A campaigner for the rights of residents on park home sites says that intimidation and threats have forced her to change her name and move to a secret address.
Sonia McColl was speaking after the conviction last week of two men for stealing her 10-ton 40ft mobile home.
Widow Mrs McColl, the 72-year-old founder of the Park Home Owners Justice Campaign, said she moved out of a mobile home park in 2017 following death threats and late-night banging on her door.
In November that year she arranged for her home to be transported to her daughter’s house in Devon.
It was stolen one night after being offloaded in the yard of a haulage firm and has never been recovered.
The value is put at around £28,000, though if sited on a park home pitch it would be nearer £200,000.
Although insured for the journey, the policy became invalid when it was taken off the truck and left in the haulage yard.
Fairground operator Stewart Gregory, 43, of Normandy in Surrey, was last week found guilty of theft by a jury at Exeter crown court.
Darren Baseley, 47, of Cranbrook near Exeter, admitted theft. He was found not guilty of blackmail, having been accused of demanding money from two other individuals in exchange for not implicating them in the crime.
Both men are due to be sentenced next month. There’s no suggestion that either of the detestable pair are responsible for the intimidation endured by Mrs McColl.
After the case she said she plans to be in court to read out her victim impact statement, saying: “I can’t wait to see their wicked evil faces in the dock.” She believes the theft was linked to her high-profile fight against park home abuses.
“They knew who I was because one evening before it was stolen I was phoned by Mr Baseley and he told me that he was reading all about me on Google,” she said.
“I thought, do you do this to all your customers, put their names into Google and look them up?
“My daughter said in her witness statement that Mr Baseley told her ‘Your mother walked all over the site owners, she deserved this’.
“My home was lovely, it was fully kitted out, so when they stole it they literally took everything. I don’t have anything now to leave to my children.
“Now I have a rented home, it’s wonderful to have four walls and roof but it’s not mine. That’s something I have to accept, it’s better than having nothing at all.”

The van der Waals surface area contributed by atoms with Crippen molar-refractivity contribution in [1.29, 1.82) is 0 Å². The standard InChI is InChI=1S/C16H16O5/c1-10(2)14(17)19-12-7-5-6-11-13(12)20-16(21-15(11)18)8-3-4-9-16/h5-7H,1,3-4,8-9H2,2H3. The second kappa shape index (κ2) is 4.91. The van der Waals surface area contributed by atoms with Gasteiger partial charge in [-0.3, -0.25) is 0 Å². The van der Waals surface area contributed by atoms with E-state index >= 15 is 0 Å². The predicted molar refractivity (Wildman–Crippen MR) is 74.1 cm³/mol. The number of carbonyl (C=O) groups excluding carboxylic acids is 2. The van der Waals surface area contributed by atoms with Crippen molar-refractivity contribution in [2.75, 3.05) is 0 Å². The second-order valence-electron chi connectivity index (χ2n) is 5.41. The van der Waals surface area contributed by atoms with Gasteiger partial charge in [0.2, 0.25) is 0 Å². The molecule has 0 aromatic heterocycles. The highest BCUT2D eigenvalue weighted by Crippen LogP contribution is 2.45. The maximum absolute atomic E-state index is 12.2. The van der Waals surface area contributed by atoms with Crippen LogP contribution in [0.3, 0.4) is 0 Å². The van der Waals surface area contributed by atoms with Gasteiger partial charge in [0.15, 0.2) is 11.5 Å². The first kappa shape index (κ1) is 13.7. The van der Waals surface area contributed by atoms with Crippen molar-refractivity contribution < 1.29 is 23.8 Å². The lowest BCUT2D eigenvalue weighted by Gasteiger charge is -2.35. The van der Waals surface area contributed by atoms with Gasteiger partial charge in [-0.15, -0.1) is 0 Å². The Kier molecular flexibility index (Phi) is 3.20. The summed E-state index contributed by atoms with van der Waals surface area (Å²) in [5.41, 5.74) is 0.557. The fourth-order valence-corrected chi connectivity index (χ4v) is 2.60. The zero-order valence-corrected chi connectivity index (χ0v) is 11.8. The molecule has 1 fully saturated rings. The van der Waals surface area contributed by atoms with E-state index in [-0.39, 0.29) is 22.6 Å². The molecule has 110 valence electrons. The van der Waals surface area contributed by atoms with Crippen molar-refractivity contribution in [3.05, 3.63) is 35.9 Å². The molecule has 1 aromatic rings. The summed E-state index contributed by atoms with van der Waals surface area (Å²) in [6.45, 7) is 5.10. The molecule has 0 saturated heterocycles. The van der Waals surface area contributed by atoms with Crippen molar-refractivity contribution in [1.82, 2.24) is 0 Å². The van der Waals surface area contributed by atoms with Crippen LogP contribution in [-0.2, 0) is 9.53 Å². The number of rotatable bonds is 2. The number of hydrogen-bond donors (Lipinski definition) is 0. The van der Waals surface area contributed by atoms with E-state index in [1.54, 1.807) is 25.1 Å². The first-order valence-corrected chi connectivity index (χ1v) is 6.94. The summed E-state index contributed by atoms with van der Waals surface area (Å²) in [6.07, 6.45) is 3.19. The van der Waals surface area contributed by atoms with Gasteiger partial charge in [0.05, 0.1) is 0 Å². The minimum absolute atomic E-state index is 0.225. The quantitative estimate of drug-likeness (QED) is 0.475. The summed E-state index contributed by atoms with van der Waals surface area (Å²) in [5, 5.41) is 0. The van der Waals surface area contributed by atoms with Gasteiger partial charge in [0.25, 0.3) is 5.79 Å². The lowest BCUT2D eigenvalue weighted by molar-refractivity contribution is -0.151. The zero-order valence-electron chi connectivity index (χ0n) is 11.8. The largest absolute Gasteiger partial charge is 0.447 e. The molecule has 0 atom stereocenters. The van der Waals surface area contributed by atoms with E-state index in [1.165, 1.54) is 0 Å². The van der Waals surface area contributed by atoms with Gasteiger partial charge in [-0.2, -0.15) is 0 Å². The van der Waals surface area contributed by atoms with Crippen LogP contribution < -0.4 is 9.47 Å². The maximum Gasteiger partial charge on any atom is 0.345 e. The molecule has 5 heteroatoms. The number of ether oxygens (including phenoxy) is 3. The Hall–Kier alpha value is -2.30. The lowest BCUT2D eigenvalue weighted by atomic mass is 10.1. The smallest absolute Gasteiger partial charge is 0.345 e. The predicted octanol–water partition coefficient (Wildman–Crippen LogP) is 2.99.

Now Mrs McColl says she is living a double life, keeping her surname for her campaign work while living with a new identity at an undisclosed address.
She said: “After the theft I spent the better part of a year sleeping in friends’ houses and B&Bs, and eventually managed to get a sheltered home and changed my name. I really was very fearful.
“I could have moved into a room with my daughter and her husband but they’re a young couple and don’t need that, apart from which there were fears of retribution.
“I’m not being a drama queen but I don’t honestly think I’ll ever feel safe. The only time I did feel safe was when I went to another country and I was walking through the streets and thought ‘Do you know, I’m not looking over my shoulder’.”
Remarkably, she is determined to continue with the campaign, vowing to “see things through”.
“At the trial only the judge knew my new name,” she said.
“I’ve been keeping it quiet so I can continue with the work I’m doing and also live a quiet life where people know me as somebody else.”
In 2012, this column named Mrs McColl as one of its heroes of the year for fighting on behalf of park home residents.
Her campaign secured a ban on park home companies preventing residents from selling their homes.
This sale-blocking had meant that residents could have had little choice but to sell their homes to the site management for a pittance.
In 2014 Mrs McColl was awarded an OBE for her work.
The campaign has continued by calling for an end to sites charging commission of 10% when residents sell their homes, Mrs McColl calling it “money for doing nothing”.
She also wants increases in site fees to be linked to the consumer price index, which is what pension increases are based on.
“The government has agreed to this when parliamentary time allows,” she said.
“That’s what I’ve been hanging on for over these last four years. Here we are in 2021 and they’re still haggling over it, that’s why I kept it going and wouldn’t give up the justice campaign, to try to see things through.”
Another grievance involves site managers selling homes that have been put on plots that, unknown to the buyers, do not have planning permission, an issue I covered here.
Last week, Wyldecrest Parks, which runs 58 mobile sites across the UK, was fined £100,000 over an unlawfully sited home at Bayworth Mobile Home Park, Oxfordshire.
It had sold the home to a retired couple, Oxford Magistrates Court was told.
Mrs McColl is also calling for changes to the All Party Parliamentary Group on Park Homes, saying it is too closely tied to vested business interests.
“There are still a lot of abuses going on and what we need is a different APPG, one that doesn’t have the industry as it’s secretariat, because that’s completely wrong as far as I’m concerned, it’s a multi-million pound industry with tremendous lobbying power.
“The APPG needs to be bigger and get more done because I’ve been on it for quite a few years and I have not seen anything that’s been achieved.
“They didn’t achieve the law against sale blocking, that was won by the justice campaign, and taken through Parliament by Annette Brooke who was amazing.”